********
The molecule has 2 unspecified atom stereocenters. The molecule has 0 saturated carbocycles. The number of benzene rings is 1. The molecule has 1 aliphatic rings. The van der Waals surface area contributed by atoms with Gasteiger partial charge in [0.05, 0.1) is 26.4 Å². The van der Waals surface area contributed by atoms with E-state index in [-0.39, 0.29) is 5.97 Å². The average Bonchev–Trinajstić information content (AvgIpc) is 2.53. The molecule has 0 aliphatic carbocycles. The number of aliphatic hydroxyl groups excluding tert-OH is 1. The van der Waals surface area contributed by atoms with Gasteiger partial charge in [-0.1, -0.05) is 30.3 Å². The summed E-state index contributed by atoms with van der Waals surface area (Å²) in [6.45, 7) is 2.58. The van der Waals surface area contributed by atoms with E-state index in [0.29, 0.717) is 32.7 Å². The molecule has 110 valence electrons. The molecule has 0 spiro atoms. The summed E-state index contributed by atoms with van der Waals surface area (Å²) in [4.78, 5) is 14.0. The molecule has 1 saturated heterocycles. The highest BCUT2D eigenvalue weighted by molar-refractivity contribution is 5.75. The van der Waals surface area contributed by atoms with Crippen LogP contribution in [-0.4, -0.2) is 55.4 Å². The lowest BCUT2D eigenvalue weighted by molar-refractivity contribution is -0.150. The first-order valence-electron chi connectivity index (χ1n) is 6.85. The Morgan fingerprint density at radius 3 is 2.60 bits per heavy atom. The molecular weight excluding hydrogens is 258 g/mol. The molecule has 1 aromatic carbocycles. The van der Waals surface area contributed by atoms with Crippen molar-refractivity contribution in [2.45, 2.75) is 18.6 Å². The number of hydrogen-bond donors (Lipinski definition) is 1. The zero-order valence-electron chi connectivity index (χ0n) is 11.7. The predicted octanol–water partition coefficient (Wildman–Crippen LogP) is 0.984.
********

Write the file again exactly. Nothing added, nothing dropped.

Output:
The molecule has 2 unspecified atom stereocenters. The molecule has 0 saturated carbocycles. The number of benzene rings is 1. The molecule has 1 aliphatic rings. The van der Waals surface area contributed by atoms with Gasteiger partial charge in [0.05, 0.1) is 26.4 Å². The van der Waals surface area contributed by atoms with E-state index in [-0.39, 0.29) is 5.97 Å². The average Bonchev–Trinajstić information content (AvgIpc) is 2.53. The molecule has 0 aliphatic carbocycles. The number of aliphatic hydroxyl groups excluding tert-OH is 1. The van der Waals surface area contributed by atoms with Gasteiger partial charge in [-0.1, -0.05) is 30.3 Å². The summed E-state index contributed by atoms with van der Waals surface area (Å²) in [6.45, 7) is 2.58. The van der Waals surface area contributed by atoms with E-state index in [0.29, 0.717) is 32.7 Å². The molecule has 110 valence electrons. The molecule has 0 spiro atoms. The summed E-state index contributed by atoms with van der Waals surface area (Å²) in [4.78, 5) is 14.0. The molecule has 1 saturated heterocycles. The highest BCUT2D eigenvalue weighted by molar-refractivity contribution is 5.75. The van der Waals surface area contributed by atoms with Crippen LogP contribution in [-0.4, -0.2) is 55.4 Å². The lowest BCUT2D eigenvalue weighted by molar-refractivity contribution is -0.150. The first-order valence-electron chi connectivity index (χ1n) is 6.85. The Morgan fingerprint density at radius 3 is 2.60 bits per heavy atom. The molecular weight excluding hydrogens is 258 g/mol. The molecule has 1 aromatic carbocycles. The van der Waals surface area contributed by atoms with Crippen molar-refractivity contribution in [2.45, 2.75) is 18.6 Å². The number of hydrogen-bond donors (Lipinski definition) is 1. The zero-order valence-electron chi connectivity index (χ0n) is 11.7. The predicted octanol–water partition coefficient (Wildman–Crippen LogP) is 0.984.